Date Awarded


Document Type


Degree Name

Doctor of Education (Ed.D.)




Armand J. Galfo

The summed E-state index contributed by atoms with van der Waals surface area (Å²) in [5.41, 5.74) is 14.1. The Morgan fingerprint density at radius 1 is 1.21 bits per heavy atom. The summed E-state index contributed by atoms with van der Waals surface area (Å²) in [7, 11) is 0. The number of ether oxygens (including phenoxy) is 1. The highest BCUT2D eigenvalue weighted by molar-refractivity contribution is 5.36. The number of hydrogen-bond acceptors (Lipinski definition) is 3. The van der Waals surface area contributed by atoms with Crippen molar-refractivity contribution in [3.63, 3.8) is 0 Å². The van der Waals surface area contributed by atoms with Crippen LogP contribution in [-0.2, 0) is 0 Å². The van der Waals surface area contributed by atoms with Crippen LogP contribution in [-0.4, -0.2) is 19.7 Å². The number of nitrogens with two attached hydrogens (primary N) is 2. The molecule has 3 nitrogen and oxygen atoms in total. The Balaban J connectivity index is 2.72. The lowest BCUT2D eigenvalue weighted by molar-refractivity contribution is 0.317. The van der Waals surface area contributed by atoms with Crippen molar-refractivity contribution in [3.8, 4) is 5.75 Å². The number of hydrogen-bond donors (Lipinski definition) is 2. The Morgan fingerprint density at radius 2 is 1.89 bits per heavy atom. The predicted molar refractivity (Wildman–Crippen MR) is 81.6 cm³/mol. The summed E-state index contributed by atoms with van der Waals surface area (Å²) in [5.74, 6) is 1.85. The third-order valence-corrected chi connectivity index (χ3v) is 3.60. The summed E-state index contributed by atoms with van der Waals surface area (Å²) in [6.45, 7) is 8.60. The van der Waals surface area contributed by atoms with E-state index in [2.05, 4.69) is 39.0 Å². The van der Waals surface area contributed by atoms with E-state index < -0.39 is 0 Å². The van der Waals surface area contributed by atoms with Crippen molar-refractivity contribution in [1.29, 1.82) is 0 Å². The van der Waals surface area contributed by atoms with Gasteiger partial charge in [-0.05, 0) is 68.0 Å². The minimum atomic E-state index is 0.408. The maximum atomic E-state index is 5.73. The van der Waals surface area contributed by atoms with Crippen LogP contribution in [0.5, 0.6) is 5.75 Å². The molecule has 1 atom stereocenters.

The use of the Allied Health Professions Admissions Test (AHPAT) as an admission tool to upper level medical technology programs was compared against the most commonly accepted criteria of overall grade point average (OG) and science grade point average (SG). The comparison was based on how well each predicted success on the Board of Registry Exam of the American Society of Clinical Pathologists. The sample population included admission and program data on 129 graduates of a University 2 + 2 Medical Technology Program from 1980 to 1986. The population consisted mostly of white (81.4%) (n = 105) females (83.0%) (n = 107) applying from four year institutions (74.4%) (n = 96) without previous baccalaureate degrees (91.5%) (n = 118) whose mean age was 22.8.;Using stepwise regression analysis on all numerical variables including the OG, SG, AHPAT and its subscores, the first variable to enter was the AHPAT (r{dollar}\sp2{dollar} = 0.2730) and the second variable to enter was the SG explaining an additional 14% of the variance (r{dollar}\sp2{dollar} = 0.4088). No other variable met the 0.0500 significance level for entry into the model. The same order of entry existed for the white, non-degreed subjects. These data strongly support the use of the AHPAT, along with the SG, as an additional admission criterion for entry into medical technology programs.;Additional studies revealed that Medical Laboratory Technicians (MLT's) did not score significantly higher than those without previous laboratory training on either the AHPAT (F (1,127) = 2.53, n.s., {dollar}p >{dollar}.05) nor the ASCP exam (F (1,127) = 0.29, n.s., {dollar}p >{dollar}.05), and that both scores were independent of sex, race and previous college degree. The AHPAT scores proved significantly different in those individuals who passed or failed the ASCP upon first attempt (F (1,128) = 12.33, {dollar}p <{dollar}.0006), thus providing further support for its use. Duncan groupings showed no significant differences in the AHPAT scores of the subjects when compared by year of admission. This runs counter to the national belief of a steady decline in the quality of the applicant pool during the time frame studied.



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